PARIS — PPR launched its friendly takeover offer for Puma AG on Monday, and voiced optimism for its 2007 prospects.
Speaking to shareholders at the company’s annual meeting here, PPR chairman and chief executive officer François-Henri Pinault said the international economic climate looks “solid and promising,” with emerging markets, a widening customer base for luxury and rapid growth of online sales bolstering his confidence.
The sentiments echoed those of Bernard Arnault, chairman and ceo of LVMH Moët Hennessy Louis Vuitton, who last week told shareholders the group was enjoying a “positive and stable” economic period.
Despite tepid growth in its retail arm, PPR saw its first-quarter sales advance 5 percent, to 4.45 billion euros, or $5.88 billion, led by a 10.7 percent gain in sales at Gucci Group.
“The good performance gives us confidence for the rest of the year,” Pinault said.
Looking relaxed and smiling broadly, Pinault said PPR would continue to build its store network, particularly for its Gucci Group luxury division, with a dozen new outlets in the cards for Bottega Veneta, and an accelerated program of renovations for its cash-cow Gucci brand, which will open 12 units, including six locations in China and its first in India. Citing robust gains in Internet sales last year — up 23 percent at the Redcats catalogue and 24 percent at the Fnac book and music chain — he said Gucci Group would broaden sales of luxury online, with Gucci widening e-commerce to Europe and Bottega and Boucheron both venturing into e-commerce shortly.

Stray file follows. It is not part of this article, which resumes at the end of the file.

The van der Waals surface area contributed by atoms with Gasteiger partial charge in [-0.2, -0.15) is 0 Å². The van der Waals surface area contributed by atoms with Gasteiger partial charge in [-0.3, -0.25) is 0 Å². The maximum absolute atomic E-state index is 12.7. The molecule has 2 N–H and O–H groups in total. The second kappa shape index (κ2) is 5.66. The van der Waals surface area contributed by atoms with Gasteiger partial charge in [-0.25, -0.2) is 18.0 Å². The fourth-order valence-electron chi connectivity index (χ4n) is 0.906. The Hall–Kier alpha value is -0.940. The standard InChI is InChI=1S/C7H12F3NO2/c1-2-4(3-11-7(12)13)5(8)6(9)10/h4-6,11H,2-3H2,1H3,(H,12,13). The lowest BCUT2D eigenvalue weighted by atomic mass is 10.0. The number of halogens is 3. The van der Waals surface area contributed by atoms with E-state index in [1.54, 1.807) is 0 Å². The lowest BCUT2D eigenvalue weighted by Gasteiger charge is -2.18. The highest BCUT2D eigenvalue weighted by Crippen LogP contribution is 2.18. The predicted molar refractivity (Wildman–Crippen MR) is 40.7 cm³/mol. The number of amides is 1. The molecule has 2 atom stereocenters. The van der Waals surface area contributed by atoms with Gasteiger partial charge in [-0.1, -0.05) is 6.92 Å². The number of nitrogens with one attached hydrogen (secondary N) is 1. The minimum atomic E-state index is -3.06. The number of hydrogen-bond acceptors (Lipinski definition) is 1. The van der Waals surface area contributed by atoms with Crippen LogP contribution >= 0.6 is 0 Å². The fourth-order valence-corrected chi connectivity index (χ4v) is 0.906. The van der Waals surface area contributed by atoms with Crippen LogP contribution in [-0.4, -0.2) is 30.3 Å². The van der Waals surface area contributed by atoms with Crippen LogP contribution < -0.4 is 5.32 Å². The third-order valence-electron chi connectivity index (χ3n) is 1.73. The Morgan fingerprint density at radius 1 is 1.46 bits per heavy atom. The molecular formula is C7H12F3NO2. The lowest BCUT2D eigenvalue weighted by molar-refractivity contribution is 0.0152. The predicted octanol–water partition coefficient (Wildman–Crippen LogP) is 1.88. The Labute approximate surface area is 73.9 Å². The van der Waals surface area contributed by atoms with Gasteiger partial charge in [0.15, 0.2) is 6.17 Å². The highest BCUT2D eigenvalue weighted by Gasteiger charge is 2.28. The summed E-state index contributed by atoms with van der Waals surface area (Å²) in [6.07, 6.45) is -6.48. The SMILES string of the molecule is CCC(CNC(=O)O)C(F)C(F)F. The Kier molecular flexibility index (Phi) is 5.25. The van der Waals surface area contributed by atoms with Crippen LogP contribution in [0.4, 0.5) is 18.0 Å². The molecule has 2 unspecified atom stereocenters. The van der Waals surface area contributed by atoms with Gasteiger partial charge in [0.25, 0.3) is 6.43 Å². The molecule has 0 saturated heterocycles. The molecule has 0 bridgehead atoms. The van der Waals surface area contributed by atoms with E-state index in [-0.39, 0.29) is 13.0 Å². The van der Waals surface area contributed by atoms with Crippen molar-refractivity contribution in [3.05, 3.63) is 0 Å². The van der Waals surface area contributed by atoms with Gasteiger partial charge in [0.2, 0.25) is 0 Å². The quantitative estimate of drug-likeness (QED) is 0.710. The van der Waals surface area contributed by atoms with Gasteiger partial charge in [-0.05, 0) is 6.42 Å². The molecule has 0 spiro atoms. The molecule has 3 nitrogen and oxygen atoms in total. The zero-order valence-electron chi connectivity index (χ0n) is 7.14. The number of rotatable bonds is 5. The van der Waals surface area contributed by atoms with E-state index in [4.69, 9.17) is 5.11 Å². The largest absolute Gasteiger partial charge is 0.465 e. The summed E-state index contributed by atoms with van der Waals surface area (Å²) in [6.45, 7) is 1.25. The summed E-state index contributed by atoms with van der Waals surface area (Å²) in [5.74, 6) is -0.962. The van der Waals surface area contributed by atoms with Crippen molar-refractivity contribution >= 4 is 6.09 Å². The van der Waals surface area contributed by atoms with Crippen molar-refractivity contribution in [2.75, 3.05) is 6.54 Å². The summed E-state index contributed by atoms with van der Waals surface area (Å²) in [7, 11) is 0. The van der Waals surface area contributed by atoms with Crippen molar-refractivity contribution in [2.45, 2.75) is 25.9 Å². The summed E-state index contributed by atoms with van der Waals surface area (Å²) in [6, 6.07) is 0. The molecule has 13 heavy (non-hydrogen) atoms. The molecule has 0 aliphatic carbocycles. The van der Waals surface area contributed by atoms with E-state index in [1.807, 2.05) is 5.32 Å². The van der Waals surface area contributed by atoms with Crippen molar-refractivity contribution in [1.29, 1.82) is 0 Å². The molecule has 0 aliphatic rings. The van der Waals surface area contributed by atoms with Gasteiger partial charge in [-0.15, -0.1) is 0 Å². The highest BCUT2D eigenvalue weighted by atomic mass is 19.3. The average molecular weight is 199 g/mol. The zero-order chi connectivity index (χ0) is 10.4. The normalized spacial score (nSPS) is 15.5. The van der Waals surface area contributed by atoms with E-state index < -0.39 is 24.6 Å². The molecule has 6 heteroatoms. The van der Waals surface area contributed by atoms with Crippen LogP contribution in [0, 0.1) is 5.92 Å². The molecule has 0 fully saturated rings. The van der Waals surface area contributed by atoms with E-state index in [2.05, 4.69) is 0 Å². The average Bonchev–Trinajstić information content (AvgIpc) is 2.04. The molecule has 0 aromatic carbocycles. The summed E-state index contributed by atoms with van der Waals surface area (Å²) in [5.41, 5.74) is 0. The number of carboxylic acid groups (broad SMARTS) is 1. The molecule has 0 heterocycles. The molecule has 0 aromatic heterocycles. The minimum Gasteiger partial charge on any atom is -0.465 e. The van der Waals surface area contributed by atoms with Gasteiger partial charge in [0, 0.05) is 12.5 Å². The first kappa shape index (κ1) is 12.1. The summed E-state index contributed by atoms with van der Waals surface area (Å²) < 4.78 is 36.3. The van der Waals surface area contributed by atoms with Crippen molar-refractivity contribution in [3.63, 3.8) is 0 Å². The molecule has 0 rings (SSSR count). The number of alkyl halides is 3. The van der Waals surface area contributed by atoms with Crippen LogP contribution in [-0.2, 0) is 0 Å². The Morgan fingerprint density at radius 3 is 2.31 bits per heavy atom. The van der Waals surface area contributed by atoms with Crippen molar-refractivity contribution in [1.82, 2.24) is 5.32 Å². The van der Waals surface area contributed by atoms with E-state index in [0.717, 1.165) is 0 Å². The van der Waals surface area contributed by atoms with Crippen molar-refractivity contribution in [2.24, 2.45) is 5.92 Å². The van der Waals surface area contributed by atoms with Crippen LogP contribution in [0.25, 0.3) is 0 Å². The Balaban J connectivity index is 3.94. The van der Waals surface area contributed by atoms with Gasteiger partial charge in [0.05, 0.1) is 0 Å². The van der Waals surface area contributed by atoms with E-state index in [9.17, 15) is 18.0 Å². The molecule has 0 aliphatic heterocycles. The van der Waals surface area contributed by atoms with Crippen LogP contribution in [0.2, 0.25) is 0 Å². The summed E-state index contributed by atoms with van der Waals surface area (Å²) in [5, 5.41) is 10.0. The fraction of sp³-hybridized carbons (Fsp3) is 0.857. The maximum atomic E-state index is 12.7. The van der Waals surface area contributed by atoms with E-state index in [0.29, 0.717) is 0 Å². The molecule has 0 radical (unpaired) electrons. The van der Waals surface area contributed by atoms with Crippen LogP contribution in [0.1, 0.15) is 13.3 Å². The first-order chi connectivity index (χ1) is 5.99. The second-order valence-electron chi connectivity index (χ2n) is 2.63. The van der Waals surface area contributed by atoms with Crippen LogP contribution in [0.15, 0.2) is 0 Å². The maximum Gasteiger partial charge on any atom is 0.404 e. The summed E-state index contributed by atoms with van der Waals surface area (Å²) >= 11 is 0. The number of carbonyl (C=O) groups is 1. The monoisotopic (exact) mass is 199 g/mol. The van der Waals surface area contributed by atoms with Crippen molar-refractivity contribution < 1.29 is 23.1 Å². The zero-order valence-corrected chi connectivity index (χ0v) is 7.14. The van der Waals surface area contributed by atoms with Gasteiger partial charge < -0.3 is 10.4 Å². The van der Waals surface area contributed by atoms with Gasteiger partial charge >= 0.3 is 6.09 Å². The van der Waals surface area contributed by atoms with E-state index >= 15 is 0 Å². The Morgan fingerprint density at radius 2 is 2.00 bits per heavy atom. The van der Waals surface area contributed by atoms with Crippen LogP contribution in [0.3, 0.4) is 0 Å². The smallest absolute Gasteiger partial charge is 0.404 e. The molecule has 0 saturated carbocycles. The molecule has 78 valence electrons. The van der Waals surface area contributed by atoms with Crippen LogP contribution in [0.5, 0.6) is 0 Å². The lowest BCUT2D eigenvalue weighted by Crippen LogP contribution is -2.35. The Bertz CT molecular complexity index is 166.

Monday’s meeting coincided with PPR’s launch of its friendly takeover of Puma AG and, responding to a shareholder question, Pinault confirmed he would “not budge” on its offer price, which remains “firm and final.”
The offer, at 330 euros, or $447, per share, values the activewear firm at 5.3 billion euros, or $7.17 billion. PPR said it is launching the takeover process through its subsidiary Sapardis, with the acceptance period ending June 20. After clearing European regulatory hurdles, the deal should wind up in early July.
Last month, the French retail and luxury conglomerate acquired a controlling 27.1 percent stake in Puma, with ambitions to make it a world leader among sport lifestyle brands.
This story first appeared in the May 15, 2007 issue of WWD. Subscribe Today.
Puma’s shares have spiked well over 330 euros on takeover rumors, fueling speculation of a richer bid from PPR or a counteroffer from other companies.
PPR said its offer represents a 17 percent premium on the weighted average domestic stock price for Puma over the last three months. The company also said it would not pursue a de-listing of shares of Puma, which will keep its headquarters in Germany.